Official figures show Britain’s economy has contracted by almost 6 per cent this recession; the US economy by only 3.2 per cent. Yet the employment declines have been much smaller in the UK: OECD figures suggest British employment has fallen only 2 per cent , compared with 4.5 per cent in the US. As the chart from the Office for National Statistics shows, UK employment stopped falling around May this year, some seven months ago.
We have blogged frequently on these enormous transatlantic labour market differences. Ralph has explained the European Central Bank’s concern that short-time working schemes in continental Europe explains much of the difference, but that argument does not apply to the UK, where there have been no such schemes. Read more
There is a flipside to the diverging unemployment trends in US (up, sharply) and eurozone (up, relatively modestly) about which we have blogged frequently on Money Supply. The European Central Bank’s monthly bulletin today highlights how productivity trends have also diverged – see the chart on the left. While the US has maintained productivity growth rates in the pre-crisis range, eurozone productivity has fallen.
There is one obvious explanation. Government-sponsored short time working schemes in Europe have enabled companies to keep on staff, even though production has fallen steeply. But the ECB says the story of US/eurozone divergence holds true whether productivity is measured per person employed or per hour worked, and argues that the eurozone has been weaker at investing in productivity enhancing technologies. Read more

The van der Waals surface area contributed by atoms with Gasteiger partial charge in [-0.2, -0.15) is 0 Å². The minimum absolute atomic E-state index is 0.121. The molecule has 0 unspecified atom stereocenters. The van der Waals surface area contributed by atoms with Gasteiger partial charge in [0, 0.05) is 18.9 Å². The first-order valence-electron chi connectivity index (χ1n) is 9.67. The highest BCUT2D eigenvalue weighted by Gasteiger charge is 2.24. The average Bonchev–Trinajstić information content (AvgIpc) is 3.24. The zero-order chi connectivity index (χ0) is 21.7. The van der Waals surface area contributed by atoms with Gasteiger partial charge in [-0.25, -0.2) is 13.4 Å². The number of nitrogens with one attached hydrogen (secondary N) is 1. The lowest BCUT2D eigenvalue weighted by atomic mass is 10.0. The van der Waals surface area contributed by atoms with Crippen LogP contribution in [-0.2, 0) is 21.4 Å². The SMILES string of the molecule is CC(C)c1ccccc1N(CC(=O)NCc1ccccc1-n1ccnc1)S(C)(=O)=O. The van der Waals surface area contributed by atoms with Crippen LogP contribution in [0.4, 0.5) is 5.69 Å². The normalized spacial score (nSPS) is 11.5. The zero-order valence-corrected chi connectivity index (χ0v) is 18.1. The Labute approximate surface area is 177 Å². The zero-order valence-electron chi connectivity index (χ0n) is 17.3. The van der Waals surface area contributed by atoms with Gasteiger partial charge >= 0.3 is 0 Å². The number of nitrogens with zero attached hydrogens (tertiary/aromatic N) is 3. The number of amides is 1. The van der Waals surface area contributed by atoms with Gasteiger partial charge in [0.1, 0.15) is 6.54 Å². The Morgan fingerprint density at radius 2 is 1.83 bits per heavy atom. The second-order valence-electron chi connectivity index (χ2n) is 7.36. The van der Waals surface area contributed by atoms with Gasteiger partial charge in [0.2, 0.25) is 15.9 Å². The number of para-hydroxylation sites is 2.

The US will have a jobs rich recovery while Europe will have a jobless one. That is the unspoken conclusion of the OECD’s latest Economic Outlook, writes Chris Giles of the Financial Times. It uses some wonderful charts as evidence for its case. Read more
“Low rates of resource utilisation.” That was one of the three factors the Fed has identified as preventing a rate rise for at least six months. With unemployment now at 10.2 per cent, and probably peaking nearer 10.5 per cent, “resource utilisation” is unlikely to be the trigger for an early rate increase. Indeed, if unemployment alone decided interest rate policy, we could see near-zero rates for a very long time: Fed unemployment forecasts are about 8 per cent two years from now. Read more
UK labour markets are behaving more like the eurozone average than the US, writes Ralph Atkins in a blog for the Financial Times Read more
Unemployment has surged in the US, but hardly risen in parts of Europe, where the fall in output has been larger. Obviously, this means European productivity has fallen through the floor writes Chris Giles of the Financial Times, but the outlook for jobs in the recovery is bad everywhere. Read more
US workers have suffered far more job losses than their European counterparts in this recession even though output has fallen further in Europe. It raises the intriguing possibility that Europe is now home to more flexible labour markets, writes Chris Giles of the Financial Times Read more